Shh, don’t tell anyone, but I am sharing one of our treasured family recipes with you. Oooh are you in for a treat! This red sauce is what I grew up on, my mom made it often and we drooled as it simmered on the stove all day long, that robust and rich smell of garlic, tomatoes, olive oil and spices bubbling into a beautiful rich, red sauce. Sometimes, if we were lucky, my mom would let us take a piece of Italian bread and dip it in the sauce, my cheeks hurt just thinking about it.
It is based on my Grandpa Frank’s amazing red sauce, or gravy or whatever you call the red stuff you put over spaghetti or pasta. One of my best friends who is from New England and who is Italian through and through, well we’ve had “arguments” about what this sauce is called; she always called it gravy and I called it spaghetti sauce. Gravy for me was that brown stuff you poured over mashed potatoes, but regardless of what you call it; gather the ingredients and make it; East or West and anywhere in between! I don’t think you’ll be disappointed, but give it some time, tomato sauce is really best the next day, simmering for hours allows the natural sweetness of the tomatoes to emerge and the natural acidity to diminish.
I didn’t really get to know my grandfather until my early 20’s and one of my favorite memories with him was when he took me to one of his restaurants (he owned three, at different times) showed me around, introduced me to a couple of his waitresses. You know the kind from movies, they have served in the same restaurant their entire working life; they know the customers, the menu, can make suggestions, rib and kid you, ask you about your family, cry and laugh with you…that kind.
Strangely enough, my grandpa wasn’t known for his pastas, instead he was known for his prime rib! But his sauce, oh my, his sauce, so robust, hearty and filled with flavor.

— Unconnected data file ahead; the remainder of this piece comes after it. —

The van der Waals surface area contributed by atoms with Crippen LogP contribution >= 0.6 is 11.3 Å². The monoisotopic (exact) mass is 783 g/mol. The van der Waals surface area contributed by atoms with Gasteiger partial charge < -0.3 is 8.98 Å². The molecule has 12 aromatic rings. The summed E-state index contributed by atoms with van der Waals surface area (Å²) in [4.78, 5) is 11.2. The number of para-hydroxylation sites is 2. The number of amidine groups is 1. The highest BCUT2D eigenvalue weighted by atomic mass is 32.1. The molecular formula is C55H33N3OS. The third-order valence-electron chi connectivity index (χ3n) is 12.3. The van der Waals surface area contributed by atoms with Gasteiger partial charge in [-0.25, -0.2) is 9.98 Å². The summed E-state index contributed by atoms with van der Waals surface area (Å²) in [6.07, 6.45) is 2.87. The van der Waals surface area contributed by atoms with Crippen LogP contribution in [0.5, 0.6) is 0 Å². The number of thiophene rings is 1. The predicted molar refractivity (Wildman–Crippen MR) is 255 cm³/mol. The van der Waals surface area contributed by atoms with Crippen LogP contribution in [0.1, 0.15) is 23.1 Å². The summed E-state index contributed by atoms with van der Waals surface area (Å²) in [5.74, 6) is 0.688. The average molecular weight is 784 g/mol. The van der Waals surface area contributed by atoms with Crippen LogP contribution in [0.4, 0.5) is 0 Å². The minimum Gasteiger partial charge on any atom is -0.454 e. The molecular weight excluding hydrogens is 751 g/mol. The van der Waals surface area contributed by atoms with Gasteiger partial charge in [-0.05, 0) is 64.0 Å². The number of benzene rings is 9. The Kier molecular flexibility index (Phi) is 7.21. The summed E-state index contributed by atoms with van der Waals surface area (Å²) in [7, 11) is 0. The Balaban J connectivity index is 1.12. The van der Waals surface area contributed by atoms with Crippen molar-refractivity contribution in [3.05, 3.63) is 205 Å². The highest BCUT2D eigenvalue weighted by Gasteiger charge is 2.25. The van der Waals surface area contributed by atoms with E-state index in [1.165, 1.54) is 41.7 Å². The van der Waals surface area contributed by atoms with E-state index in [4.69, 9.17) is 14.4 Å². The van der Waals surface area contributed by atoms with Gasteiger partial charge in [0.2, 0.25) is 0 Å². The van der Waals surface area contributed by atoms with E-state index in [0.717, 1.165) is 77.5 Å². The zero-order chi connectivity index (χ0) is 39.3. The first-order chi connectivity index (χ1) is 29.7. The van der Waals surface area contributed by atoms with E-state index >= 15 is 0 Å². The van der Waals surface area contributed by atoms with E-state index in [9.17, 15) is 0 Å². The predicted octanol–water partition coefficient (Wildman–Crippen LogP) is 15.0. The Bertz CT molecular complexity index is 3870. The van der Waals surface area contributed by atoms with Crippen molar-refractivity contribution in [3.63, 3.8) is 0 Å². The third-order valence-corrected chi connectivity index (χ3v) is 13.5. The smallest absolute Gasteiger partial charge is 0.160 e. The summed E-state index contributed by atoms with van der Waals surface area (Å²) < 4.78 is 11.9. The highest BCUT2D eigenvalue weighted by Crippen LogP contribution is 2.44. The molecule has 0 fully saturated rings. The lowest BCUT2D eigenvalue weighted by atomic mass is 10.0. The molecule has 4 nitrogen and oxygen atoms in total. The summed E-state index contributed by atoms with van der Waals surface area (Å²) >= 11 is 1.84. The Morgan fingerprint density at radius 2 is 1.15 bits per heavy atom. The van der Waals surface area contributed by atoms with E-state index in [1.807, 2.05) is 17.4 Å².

Technically, my Grandpa never showed me how to make this sauce, my mom did. I watched her make it over and over again, adjusting slightly here and there, depending on the acidity of the tomatoes. In my early 20’s I finally wrote the basics down, but it’s one of those recipes that you simmer and taste, let sit and taste, adjust seasonings and simmer longer, add a bit of water and taste, simmer some more and taste. Now you know why I generally don’t have much left over.
While I’m being all nostalgic, the above cast iron pot is the very one that my mom made this amazing sauce in all those years ago. I love this pot; it’s dented, stained, scratched, and chipped and I love every Harvest Gold inch of it.
This sauce is fabulous, with pasta, yes, it’s how I use it most often. It freezes beautifully, if it lasts that long. But I typically make it and use it at least twice, once for pasta, the next time for a calzone dipping sauce, or in a lasagna, stuffed shells, etc. Nummy! Check out this recipe for Easy Calzone’s, so stinking simple!
I love San Marzano tomatoes, they are filled with wonderful flavor, but they aren’t required to make this sauce, in fact these aren’t even authentic, just make sure one of your cans of tomatoes are whole peeled tomatoes. Can you use diced, sure, but I think there is a bit of magic that happens when you keep the tomato whole and then squeeze it by hand to release the juices into the sauce.
If you are roasting the garlic, we’ll start with those instructions. My grandpa didn’t use roasted garlic, but I love it and I believe it adds depth to the sauce, however; sometimes you don’t have time and that’s okay. But if you have time, roast it, oh please, roast it. It’s so easy and adds wonderful flavor. You can even get your sauce simmering and roast it later on, adding to the sauce when you have it done.
Cut a smidge off the top of the garlic bulb (the papery up side, not the side with the roots), place it on a sheet of foil and drizzle a little olive oil over the tops, place in a 400 degree oven and bake for 20-25 minutes, until soft and brown.